That is where I ran into my next issue. I’m not so sure the collision detection on enemies is functioning properly. I’d walk to a distance that I felt was safe, but then get hit as soon as the enemy turned around. There was a small gap between us, but the enemies seemed to ignore that. It doubly hurt because the knock-back Miriam suffers seems to be a little unfair.
A series staple from Castlevania, suffering a blow from certain enemies will knock Miriam back a few inches and potentially off cliffs. I have no problem with that idea, but Miriam has very limited frames of invulnerability after losing health. I ran into a few instances where I’d be knocked into a foe, go to move away and suffer an extra two or three hits because I kept getting juggled between two goons.
This really came to a head in the boss fight, which lacks a lot of basic feedback for the player. I was clearly attacking the double-headed dragon, but nothing I did would make him flinch. I’d go to jump over an attack and mistime it, then land under one of the heads and take five hits before getting clear. Just trying to figure out how close I needed to be to strike was exceptionally difficult, but not even knowing if I was close to defeating him made it frustrating as hell.
For my second attempt at the boss, I utilized the new radial load-out menu to my advantage. I had my boots equipped on one shortcut and a heavy axe on another. When I felt I had a chance, I swapped to the axe and dealt a few blows before switching back, all without pausing the game. It’s a nice quality of life improvement, though its usage is odd.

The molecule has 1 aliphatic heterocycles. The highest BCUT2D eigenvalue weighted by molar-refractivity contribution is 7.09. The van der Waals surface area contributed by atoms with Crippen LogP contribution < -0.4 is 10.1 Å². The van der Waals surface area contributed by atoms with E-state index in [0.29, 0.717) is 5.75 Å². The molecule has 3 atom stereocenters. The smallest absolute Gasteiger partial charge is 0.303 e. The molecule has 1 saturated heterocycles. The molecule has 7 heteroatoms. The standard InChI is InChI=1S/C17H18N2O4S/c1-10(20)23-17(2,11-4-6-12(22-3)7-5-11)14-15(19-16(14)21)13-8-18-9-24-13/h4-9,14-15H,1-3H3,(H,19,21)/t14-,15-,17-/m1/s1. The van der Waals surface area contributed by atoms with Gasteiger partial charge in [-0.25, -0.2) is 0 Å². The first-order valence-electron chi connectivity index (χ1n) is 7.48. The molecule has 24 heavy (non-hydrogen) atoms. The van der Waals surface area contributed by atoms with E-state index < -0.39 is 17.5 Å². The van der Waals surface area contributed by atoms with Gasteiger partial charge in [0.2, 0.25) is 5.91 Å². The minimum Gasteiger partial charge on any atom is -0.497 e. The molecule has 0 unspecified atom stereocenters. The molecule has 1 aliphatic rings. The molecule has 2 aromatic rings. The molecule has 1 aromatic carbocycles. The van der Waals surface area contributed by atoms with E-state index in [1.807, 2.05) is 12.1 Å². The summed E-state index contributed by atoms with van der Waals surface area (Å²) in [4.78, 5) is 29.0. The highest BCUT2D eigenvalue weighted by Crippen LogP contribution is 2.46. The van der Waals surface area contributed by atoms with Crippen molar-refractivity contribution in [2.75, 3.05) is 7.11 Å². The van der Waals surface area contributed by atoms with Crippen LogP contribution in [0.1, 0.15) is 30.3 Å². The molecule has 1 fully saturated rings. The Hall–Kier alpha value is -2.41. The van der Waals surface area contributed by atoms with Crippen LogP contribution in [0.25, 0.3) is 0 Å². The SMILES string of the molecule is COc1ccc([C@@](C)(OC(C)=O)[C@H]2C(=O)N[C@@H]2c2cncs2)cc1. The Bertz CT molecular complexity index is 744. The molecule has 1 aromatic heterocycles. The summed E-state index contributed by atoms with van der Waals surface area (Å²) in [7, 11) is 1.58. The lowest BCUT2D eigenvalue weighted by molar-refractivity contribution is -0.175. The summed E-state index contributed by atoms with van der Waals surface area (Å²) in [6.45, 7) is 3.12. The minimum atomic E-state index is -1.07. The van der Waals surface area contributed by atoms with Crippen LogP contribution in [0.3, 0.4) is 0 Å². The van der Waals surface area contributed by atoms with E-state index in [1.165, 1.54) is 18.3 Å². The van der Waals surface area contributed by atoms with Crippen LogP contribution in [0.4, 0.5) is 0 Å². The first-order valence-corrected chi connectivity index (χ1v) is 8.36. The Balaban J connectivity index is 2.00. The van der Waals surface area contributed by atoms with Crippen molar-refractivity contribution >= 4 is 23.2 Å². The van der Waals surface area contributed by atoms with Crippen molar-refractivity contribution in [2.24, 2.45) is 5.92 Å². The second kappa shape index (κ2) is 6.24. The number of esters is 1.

Miriam can equip a health potion in her item slot, but there isn’t actually a button on the gamepad for using it. To drink the potion, you’ll need to have it set to a load-out and then select that from the radial menu. Swapping weapons as I did will see Miriam automatically use the health potion if she has any damage. That’s a huge pain in the ass when you’ve only suffered 10 health and your potion restores 100.
So dying a second time, I tried a third attempt and couldn’t figure out if I really made any progress. I struck the boss for a ton of damage and learned how to dodge its attacks, but it wasn’t flashing red or making any desperation moves. For all I know, it had 10,000 HP, the game just never told me. That’s not dissimilar to Castlevania, but bosses in that show more signs of receiving damage instead of just a number.
Maybe getting too comfortable with newer Metroidvania games is to blame, but I left my demo session of Bloodstained feeling fairly unimpressed. I’m all for retro games, but one shouldn’t completely ignore the progress gaming has made over the last console generation. Even the Inti Creates developed Bloodstained: Curse of the Moon feels more modern than Ritual of the Night and that is a recreation of the NES Castlevania titles.
Likely it was the lack of context that threw me for a loop. Bloodstained has had multiple demos on Kickstarter and backers probably know everything about this game world. To them, they’d be able to jump in and figure out all of the subtle differences between builds. For me, I’m just confused at how I got to this point and what the game even plays like. To expect anyone to play a brand new game starting from the middle is crazy, but there is only so much you can do for demo purposes.
Maybe it’s just not for me. I hate to say that, being a fan of Castlevania, but Bloodstained is possibly a bit too retro for my tastes. I still have faith that the final product will be good, but I’m going to keep my expectations in check for the final release.